Another advantage of the R7 is its speed. The R7 can shoot up to 30 frames per second with electronic shutter, or 15 frames per second with mechanical shutter. The 7D Mark II can only shoot up to 10 frames per second with mechanical shutter. The R7 also has a larger buffer capacity, which means it can shoot more images before slowing down. It can shoot up to 250 RAW images or unlimited JPEG images in a burst, while the 7D Mark II can only shoot up to 31 RAW images or 1090 JPEG images in a burst.
The R7 also has a better autofocus system than the 7D Mark II. It uses Dual Pixel CMOS AF II, which covers almost the entire sensor area with 651 focus points. The eye and face detection for both humans and animals, which makes it easier to track and focus on your subjects (perfect for pet photographers). The 7D Mark II uses Dual Pixel CMOS AF as well, but only for live view and video shooting. For viewfinder shooting, it uses a separate phase-detection system with 65 cross-type points, which covers a smaller area of the sensor.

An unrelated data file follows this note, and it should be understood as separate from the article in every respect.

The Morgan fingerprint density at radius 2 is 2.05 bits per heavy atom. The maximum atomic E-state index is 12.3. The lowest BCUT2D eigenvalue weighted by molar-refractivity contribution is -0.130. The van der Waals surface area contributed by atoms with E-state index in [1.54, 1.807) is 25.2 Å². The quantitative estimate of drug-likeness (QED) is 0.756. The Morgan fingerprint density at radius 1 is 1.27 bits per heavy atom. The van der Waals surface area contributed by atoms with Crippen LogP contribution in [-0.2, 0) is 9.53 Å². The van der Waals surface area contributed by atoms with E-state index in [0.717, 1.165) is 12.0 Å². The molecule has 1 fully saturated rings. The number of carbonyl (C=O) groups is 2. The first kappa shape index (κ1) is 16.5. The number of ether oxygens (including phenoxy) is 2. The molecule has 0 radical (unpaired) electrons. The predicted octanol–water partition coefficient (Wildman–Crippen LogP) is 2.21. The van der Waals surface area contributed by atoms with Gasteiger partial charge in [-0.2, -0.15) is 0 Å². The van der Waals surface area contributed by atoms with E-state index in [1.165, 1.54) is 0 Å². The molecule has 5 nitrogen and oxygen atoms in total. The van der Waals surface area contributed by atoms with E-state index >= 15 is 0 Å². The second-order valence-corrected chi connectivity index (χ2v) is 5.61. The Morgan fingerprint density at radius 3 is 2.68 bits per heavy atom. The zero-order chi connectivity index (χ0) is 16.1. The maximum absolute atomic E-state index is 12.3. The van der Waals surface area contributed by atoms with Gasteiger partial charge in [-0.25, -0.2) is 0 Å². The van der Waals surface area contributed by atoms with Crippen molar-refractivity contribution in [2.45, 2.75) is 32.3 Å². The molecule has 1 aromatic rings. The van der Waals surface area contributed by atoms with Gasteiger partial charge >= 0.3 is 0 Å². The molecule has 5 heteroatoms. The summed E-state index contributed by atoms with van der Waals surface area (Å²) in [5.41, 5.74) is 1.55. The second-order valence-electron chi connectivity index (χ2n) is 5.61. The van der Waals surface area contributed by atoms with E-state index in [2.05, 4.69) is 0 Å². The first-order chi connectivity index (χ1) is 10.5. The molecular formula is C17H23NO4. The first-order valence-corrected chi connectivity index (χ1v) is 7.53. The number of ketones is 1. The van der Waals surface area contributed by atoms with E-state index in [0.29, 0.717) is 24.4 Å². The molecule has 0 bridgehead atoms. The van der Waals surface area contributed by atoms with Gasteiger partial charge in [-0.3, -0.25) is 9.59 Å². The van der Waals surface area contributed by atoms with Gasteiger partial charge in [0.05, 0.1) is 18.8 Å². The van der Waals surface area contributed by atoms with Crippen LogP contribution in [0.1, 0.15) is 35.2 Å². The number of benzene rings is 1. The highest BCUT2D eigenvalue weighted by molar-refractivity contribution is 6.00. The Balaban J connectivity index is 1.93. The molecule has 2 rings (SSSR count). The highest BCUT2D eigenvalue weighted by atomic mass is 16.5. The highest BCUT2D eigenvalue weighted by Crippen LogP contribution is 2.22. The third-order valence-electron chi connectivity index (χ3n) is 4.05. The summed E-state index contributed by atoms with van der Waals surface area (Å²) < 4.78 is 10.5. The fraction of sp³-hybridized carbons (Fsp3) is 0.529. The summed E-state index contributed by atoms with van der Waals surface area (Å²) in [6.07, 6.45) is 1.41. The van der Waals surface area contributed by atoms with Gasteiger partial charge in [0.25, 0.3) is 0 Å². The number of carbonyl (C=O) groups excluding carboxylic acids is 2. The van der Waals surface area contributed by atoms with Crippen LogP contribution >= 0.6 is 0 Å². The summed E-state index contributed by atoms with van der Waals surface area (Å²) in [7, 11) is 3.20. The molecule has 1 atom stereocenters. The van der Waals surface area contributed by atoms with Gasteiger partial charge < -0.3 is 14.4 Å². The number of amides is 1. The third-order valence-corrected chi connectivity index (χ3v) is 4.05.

The R7 also has some advantages in video shooting over the 7D Mark II. It can record 4K video at up to 60 frames per second, or Full HD video at up to 120 frames per second. The R7 also uses oversampling from a 7K sensor readout to produce high-quality 4K video with minimal moiré and aliasing. The 7D Mark II can only record Full HD video at up to 60 frames per second, and does not have oversampling or slow-motion capabilities.